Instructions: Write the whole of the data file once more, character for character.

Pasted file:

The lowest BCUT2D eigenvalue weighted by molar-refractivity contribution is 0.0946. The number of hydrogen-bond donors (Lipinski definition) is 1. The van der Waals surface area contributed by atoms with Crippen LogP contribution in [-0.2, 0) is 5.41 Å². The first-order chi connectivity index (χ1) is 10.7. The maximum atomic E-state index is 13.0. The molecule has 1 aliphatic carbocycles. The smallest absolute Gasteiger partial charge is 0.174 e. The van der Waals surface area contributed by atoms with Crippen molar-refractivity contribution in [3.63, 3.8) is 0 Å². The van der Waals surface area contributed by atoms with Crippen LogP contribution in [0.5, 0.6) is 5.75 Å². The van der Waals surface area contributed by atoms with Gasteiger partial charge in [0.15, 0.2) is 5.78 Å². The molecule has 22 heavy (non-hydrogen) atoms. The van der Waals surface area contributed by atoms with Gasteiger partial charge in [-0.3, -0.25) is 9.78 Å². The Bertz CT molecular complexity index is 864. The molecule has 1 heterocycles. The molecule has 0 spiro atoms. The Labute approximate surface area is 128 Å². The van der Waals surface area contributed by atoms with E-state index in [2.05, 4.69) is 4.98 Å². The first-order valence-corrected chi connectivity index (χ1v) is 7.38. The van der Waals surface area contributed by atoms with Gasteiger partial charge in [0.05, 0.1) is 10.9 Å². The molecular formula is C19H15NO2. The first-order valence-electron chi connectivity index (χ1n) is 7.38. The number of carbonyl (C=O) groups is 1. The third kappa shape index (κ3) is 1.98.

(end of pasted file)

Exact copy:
The lowest BCUT2D eigenvalue weighted by molar-refractivity contribution is 0.0946. The number of hydrogen-bond donors (Lipinski definition) is 1. The van der Waals surface area contributed by atoms with Crippen LogP contribution in [-0.2, 0) is 5.41 Å². The first-order chi connectivity index (χ1) is 10.7. The maximum atomic E-state index is 13.0. The molecule has 1 aliphatic carbocycles. The smallest absolute Gasteiger partial charge is 0.174 e. The van der Waals surface area contributed by atoms with Crippen molar-refractivity contribution in [3.63, 3.8) is 0 Å². The van der Waals surface area contributed by atoms with Crippen LogP contribution in [0.5, 0.6) is 5.75 Å². The van der Waals surface area contributed by atoms with Gasteiger partial charge in [0.15, 0.2) is 5.78 Å². The molecule has 22 heavy (non-hydrogen) atoms. The van der Waals surface area contributed by atoms with Gasteiger partial charge in [-0.3, -0.25) is 9.78 Å². The Bertz CT molecular complexity index is 864. The molecule has 1 heterocycles. The molecule has 0 spiro atoms. The Labute approximate surface area is 128 Å². The van der Waals surface area contributed by atoms with E-state index in [2.05, 4.69) is 4.98 Å². The first-order valence-corrected chi connectivity index (χ1v) is 7.38. The van der Waals surface area contributed by atoms with Gasteiger partial charge in [0.05, 0.1) is 10.9 Å². The molecular formula is C19H15NO2. The first-order valence-electron chi connectivity index (χ1n) is 7.38. The number of carbonyl (C=O) groups is 1. The third kappa shape index (κ3) is 1.98.